Goodwill impairment occurs when a company decides to pay more than book value for the acquisition of an asset, and then the value of that asset declines. The difference between the amount that the company paid for the asset and the book value of the asset is known as goodwill. The company has to adjust the book value of that goodwill down if it becomes impaired.

Accounting for Goodwill

A company accounts for its goodwill on its balance sheet as an asset. It does not, however, amortize or depreciate the goodwill as it would for a normal asset. Instead, a company needs to check its goodwill for impairment yearly.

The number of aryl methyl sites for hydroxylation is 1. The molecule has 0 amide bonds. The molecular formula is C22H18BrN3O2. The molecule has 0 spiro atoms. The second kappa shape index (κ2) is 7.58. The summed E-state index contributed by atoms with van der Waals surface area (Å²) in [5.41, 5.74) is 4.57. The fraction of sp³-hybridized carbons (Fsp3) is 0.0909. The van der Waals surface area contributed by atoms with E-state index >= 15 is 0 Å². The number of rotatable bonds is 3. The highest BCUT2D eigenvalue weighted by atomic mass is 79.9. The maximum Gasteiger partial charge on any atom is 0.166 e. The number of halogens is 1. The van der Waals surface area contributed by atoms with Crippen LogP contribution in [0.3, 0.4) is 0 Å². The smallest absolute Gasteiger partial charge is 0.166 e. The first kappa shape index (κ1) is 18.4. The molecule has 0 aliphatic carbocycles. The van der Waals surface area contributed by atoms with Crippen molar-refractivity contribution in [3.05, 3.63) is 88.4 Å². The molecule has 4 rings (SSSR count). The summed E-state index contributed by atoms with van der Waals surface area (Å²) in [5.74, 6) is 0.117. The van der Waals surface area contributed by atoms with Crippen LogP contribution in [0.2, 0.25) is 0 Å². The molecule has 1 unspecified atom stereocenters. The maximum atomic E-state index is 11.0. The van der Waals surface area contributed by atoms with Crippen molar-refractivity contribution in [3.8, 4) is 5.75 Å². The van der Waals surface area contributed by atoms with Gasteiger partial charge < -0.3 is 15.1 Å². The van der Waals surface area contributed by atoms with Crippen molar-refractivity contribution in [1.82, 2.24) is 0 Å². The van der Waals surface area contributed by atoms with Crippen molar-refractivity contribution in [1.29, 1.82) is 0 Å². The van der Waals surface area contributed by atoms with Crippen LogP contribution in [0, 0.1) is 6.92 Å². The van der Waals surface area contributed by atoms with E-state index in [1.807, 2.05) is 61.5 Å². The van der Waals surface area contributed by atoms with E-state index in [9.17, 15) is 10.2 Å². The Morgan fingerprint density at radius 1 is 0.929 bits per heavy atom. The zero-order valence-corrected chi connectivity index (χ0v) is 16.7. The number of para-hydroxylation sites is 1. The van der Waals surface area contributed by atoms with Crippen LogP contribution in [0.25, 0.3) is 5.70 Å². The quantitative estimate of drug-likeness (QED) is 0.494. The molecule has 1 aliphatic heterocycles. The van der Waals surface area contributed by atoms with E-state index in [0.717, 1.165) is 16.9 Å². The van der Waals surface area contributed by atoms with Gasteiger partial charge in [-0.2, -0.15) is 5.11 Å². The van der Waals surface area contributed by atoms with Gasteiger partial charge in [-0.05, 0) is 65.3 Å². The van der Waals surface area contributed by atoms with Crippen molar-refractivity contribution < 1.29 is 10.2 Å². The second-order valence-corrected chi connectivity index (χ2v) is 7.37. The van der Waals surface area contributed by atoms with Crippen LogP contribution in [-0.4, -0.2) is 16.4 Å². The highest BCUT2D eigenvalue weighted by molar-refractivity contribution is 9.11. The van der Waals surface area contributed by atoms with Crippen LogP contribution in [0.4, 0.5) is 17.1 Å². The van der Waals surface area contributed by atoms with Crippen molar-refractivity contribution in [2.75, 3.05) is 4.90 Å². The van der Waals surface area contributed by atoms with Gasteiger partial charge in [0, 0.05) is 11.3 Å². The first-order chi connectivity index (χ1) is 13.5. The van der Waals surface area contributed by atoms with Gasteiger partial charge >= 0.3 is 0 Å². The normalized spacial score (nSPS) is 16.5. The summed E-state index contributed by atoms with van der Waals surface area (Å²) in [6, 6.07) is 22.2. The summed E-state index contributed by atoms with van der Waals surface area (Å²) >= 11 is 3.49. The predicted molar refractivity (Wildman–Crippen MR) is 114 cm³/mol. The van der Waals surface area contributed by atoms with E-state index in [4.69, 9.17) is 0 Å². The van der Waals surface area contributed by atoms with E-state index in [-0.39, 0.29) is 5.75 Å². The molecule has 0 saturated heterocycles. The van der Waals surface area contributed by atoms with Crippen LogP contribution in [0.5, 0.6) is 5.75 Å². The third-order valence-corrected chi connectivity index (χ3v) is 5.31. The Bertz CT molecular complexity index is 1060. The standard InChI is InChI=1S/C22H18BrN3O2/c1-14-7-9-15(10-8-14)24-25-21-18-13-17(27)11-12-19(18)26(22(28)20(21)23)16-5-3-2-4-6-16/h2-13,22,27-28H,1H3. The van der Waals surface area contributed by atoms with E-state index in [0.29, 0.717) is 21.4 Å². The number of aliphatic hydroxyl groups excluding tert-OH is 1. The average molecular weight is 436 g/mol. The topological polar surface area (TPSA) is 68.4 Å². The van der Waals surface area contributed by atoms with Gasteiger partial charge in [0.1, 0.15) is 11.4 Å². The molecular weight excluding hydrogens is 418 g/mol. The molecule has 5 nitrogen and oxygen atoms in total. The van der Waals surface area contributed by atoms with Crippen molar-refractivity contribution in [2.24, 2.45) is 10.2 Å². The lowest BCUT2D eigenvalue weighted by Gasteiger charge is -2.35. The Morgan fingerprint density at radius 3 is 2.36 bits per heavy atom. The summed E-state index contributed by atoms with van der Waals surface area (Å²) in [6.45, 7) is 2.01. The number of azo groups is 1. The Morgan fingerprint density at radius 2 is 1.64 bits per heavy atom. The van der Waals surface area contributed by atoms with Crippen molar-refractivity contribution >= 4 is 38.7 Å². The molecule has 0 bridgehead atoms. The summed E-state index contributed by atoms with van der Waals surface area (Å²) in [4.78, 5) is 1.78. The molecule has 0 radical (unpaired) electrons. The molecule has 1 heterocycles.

If the goodwill asset becomes impaired by a decline in the value of the asset below the purchase price, the company would record a goodwill impairment. This is a signal that the value of the asset has fallen below the amount that the company originally paid for it.

Why Track and Assess Goodwill for Impairment?

A large amount of goodwill impairment could mean that a company is not making sound investment decisions in physical assets or that it could be paying more for an asset than it should.

Goodwill can represent a large part of a company's value or net worth. If a company doesn't test for goodwill impairment, it could overstate its value or net worth.

Since goodwill is an intangible asset, treating it like a normal asset and amortizing it does not give a clear picture as to the value of the asset. It needs to be tested for impairment once a year.